People may be unaware of the fact that the Plague, that devasted Europe centuries ago, is still with us.
Yup! That PLAGUE!
Of course, we have come a long way in the recognition and treatment of the disease. There has not been a major outbreak since the 17th century, at least ones that resulted in mass deaths. But it did affect the population of several European cities into the early 1800s.
Three pandemics of the disease are well described in articles about by John Frith:
· First (Justinian) – “The first great pandemic of bubonic plague where people were recorded as suffering from the characteristic buboes and septicaemia was the Justinian Plague of 541 CE, named after Justinian I, the Roman emperor of the Byzantine Empire at the time. The epidemic originated in Ethiopia in Africa and spread to Pelusium in Egypt in 540. It then spread west to Alexandria and east to Gaza, Jerusalem and Antioch, then was carried on ships on the sea trading routes to both sides of the Mediterranean, arriving in Constantinople (now Istanbul) in the autumn of 541.”
· Second (Black Death) – “In 1346 it was known in the European seaports that a plague epidemic was present in the East. In 1347 the plague was brought to the Crimea from Asia Minor by the Tartar armies of Khan Janibeg, who had laid siege to the town of Kaffa, a Genoese trading town on the shores of the Black Sea. . . In panic the Genoese traders fled in galleys with ‘sickness clinging to their bones’ to Constantinople and across the Mediterranean to Messina, Sicily, where the great pandemic of Europe started. By 1348 it had reached Marseille, Paris and Germany, then Spain, England and Norway in 1349, and eastern Europe in 1350.”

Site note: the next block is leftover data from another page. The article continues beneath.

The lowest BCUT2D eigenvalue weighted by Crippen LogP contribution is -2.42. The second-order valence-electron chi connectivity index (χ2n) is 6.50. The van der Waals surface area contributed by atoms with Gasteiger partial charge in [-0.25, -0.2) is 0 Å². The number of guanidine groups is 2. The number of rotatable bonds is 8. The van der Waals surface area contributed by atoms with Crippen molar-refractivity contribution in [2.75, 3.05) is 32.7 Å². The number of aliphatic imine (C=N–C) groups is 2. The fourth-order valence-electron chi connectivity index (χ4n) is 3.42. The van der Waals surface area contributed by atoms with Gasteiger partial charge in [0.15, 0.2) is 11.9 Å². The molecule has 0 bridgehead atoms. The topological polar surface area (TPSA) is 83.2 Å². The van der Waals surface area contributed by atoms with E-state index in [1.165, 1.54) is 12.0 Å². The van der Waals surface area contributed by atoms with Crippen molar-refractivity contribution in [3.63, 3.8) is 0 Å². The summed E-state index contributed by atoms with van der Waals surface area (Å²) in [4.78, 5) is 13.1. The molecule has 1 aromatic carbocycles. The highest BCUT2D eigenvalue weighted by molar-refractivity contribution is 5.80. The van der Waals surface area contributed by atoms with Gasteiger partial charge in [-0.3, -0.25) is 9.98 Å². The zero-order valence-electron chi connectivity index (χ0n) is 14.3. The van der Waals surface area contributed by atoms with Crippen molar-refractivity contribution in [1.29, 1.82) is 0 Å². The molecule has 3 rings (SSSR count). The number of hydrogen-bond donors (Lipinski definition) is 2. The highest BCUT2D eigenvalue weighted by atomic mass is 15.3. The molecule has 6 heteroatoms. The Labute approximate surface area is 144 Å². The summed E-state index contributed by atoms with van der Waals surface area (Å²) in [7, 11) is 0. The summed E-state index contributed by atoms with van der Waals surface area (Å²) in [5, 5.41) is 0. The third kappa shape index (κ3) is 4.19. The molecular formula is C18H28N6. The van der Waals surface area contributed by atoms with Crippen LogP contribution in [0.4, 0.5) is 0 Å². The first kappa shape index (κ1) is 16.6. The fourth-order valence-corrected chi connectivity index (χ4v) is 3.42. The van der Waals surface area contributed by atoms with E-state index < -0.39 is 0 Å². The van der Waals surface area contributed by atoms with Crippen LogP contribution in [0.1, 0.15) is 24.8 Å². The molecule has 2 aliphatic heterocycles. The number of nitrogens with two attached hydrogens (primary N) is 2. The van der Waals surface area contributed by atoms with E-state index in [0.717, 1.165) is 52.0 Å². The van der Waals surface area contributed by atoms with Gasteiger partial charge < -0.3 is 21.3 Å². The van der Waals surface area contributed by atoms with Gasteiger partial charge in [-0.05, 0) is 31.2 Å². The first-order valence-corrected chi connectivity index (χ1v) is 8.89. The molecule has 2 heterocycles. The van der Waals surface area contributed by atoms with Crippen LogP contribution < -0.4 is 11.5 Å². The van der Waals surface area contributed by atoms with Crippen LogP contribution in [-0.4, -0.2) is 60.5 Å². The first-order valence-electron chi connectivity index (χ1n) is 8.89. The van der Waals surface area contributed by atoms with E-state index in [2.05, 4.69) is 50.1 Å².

· Third – “The plague re-emerged from its wild rodent reservoir in the remote Chinese province of Yunnan in 1855. From there the disease advanced along the tin and opium routes and reached the provincial capital of K’unming in 1866, the Gulf of Tonkin in 1867, and the Kwangtung province port of Pakhoi in 1882. In 1894 it had reached Canton and then spread to Hong Kong. It had spread to Bombay by 1896 and by 1900 had reached ports on every continent, carried by infected rats travelling the international trade routes on the new steamships.”
Since the beginning of the 20th century, there have been occasional infection of individuals around the world, the latest reported in June 2018 of probable bubonic plague in an American teenager in Idaho.
The bacterium, Yersinia pestis, is hosted in rodents and spread by fleas that live on these hosts.
The generally accepted theory of how the disease develops expands and spreads is during periods of climate change, in particular in regions that are normally dry and that become wet through an increase in rainfall.
In nature, the bacteria live in wild rodents and in the soil of their habitat. In areas that are hot and dry, the populations of these animals are stable, as are the numbers of fleas that live on them. During the latter part of the 13th century, in central Asia, the climatic conditions changed, bringing more rainfall over many years. The semi-arid habitat was transformed allowing the entire grassland ecosystem to grow. The rodent numbers – marmots, susliks and gerbils – exploded along with the accompanying pathogen-carriers, the fleas. There is a great summary of the history of the plague and its attack on Europe, beginning in the 14th century, in The Great Transistion by Bruce M. S. Campbell (2016).